The good news is that the IT jobs market is in good shape, as demonstrated by the results of the latest Computer Weekly/SSL salary survey. But for the individual IT professional it is certainly not a case of "summertime and the living is easy".
Pay rises are in evidence but, as a leading recruitment expert points out, companies are tending to make rises on individual merit rather than across the board. That adds further weight to the argument that IT professionals should broaden their expertise into effective communications and relationship skills, along with a hefty dose of business savvy.
The rewards for building such a portfolio of broader skills alongside one's technical expertise and experience are clearly visible at the highest levels of IT management.
According to the survey the average salary for an IT director is nearly £100,000, having risen by nearly 10% over the same quarter for the previous year.
And, of course, the most highly paid IT directors are getting even more. No one earns that kind of money for shaving a bit off equipment and service costs - they are clearly respected colleagues, valued for their strategic contribution to the business.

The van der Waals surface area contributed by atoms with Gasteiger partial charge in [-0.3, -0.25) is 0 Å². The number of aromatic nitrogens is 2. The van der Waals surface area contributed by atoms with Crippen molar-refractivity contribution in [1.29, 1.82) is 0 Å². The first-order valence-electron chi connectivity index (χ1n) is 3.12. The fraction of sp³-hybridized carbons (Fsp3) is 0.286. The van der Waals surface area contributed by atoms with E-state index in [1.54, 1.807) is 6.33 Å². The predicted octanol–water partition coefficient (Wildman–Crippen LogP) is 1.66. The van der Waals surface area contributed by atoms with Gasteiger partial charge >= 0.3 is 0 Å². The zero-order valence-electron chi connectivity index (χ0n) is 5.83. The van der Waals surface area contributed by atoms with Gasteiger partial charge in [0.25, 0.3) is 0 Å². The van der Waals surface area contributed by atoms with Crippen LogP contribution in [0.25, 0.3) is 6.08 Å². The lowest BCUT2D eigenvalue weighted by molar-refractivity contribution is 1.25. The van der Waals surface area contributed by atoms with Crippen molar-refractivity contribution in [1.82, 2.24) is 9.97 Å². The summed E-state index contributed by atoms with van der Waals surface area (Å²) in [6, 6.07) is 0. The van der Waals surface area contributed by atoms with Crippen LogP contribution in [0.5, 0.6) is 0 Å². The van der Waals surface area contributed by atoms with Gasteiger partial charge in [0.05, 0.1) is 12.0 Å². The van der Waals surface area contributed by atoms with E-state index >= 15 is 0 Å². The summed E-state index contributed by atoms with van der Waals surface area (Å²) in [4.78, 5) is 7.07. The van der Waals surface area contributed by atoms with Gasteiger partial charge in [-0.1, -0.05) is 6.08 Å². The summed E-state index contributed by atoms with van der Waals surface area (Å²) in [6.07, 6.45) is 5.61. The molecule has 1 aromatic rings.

At the more technical level, this also no time for anyone to rest on their laurels. The skills topography of the IT jobs market may not be undergoing seismic shifts, but it is certainly ever changing. This means individuals, rather than their employers, need to take the responsibility for ensuring they stay ahead of the curve in developing their existing skills and acquiring new ones. Our salary survey offers a heads-up about which way the wind is blowing.
All in all, the message is clear - opportunities are there but those who profit by them will be those who are proactive. They will make their own moves, certainly in terms of skills and sometimes geographically.
We live in interesting times. It is up to us to make sure they are personally rewarding, both financially and professionally.